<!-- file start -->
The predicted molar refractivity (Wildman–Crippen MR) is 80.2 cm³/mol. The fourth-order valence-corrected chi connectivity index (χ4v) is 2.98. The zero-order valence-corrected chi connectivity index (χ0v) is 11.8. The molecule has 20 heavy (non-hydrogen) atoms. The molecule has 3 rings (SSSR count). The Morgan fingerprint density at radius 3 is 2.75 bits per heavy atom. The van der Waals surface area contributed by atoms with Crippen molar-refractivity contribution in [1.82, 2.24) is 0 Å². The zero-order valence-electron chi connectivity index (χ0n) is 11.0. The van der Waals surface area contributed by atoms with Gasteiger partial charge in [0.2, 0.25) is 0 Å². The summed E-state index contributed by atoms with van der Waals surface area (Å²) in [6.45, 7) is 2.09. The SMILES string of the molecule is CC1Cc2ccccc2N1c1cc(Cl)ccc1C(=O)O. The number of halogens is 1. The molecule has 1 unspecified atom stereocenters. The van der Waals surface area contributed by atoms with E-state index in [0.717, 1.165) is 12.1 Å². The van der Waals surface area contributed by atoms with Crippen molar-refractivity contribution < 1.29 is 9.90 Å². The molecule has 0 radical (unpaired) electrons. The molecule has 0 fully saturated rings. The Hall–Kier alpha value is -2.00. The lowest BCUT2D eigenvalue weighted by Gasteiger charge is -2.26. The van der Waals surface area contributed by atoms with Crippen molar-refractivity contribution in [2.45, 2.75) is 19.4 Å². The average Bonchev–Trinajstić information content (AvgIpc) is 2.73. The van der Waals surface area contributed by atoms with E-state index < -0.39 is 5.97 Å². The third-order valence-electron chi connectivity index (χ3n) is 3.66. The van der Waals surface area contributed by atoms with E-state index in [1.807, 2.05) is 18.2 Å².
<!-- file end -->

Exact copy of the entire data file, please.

The predicted molar refractivity (Wildman–Crippen MR) is 80.2 cm³/mol. The fourth-order valence-corrected chi connectivity index (χ4v) is 2.98. The zero-order valence-corrected chi connectivity index (χ0v) is 11.8. The molecule has 20 heavy (non-hydrogen) atoms. The molecule has 3 rings (SSSR count). The Morgan fingerprint density at radius 3 is 2.75 bits per heavy atom. The van der Waals surface area contributed by atoms with Crippen molar-refractivity contribution in [1.82, 2.24) is 0 Å². The zero-order valence-electron chi connectivity index (χ0n) is 11.0. The van der Waals surface area contributed by atoms with Gasteiger partial charge in [0.2, 0.25) is 0 Å². The summed E-state index contributed by atoms with van der Waals surface area (Å²) in [6.45, 7) is 2.09. The SMILES string of the molecule is CC1Cc2ccccc2N1c1cc(Cl)ccc1C(=O)O. The number of halogens is 1. The molecule has 1 unspecified atom stereocenters. The van der Waals surface area contributed by atoms with E-state index in [0.717, 1.165) is 12.1 Å². The van der Waals surface area contributed by atoms with Crippen molar-refractivity contribution < 1.29 is 9.90 Å². The molecule has 0 radical (unpaired) electrons. The molecule has 0 fully saturated rings. The Hall–Kier alpha value is -2.00. The lowest BCUT2D eigenvalue weighted by Gasteiger charge is -2.26. The van der Waals surface area contributed by atoms with Crippen molar-refractivity contribution in [2.45, 2.75) is 19.4 Å². The average Bonchev–Trinajstić information content (AvgIpc) is 2.73. The van der Waals surface area contributed by atoms with E-state index < -0.39 is 5.97 Å². The third-order valence-electron chi connectivity index (χ3n) is 3.66. The van der Waals surface area contributed by atoms with E-state index in [1.807, 2.05) is 18.2 Å².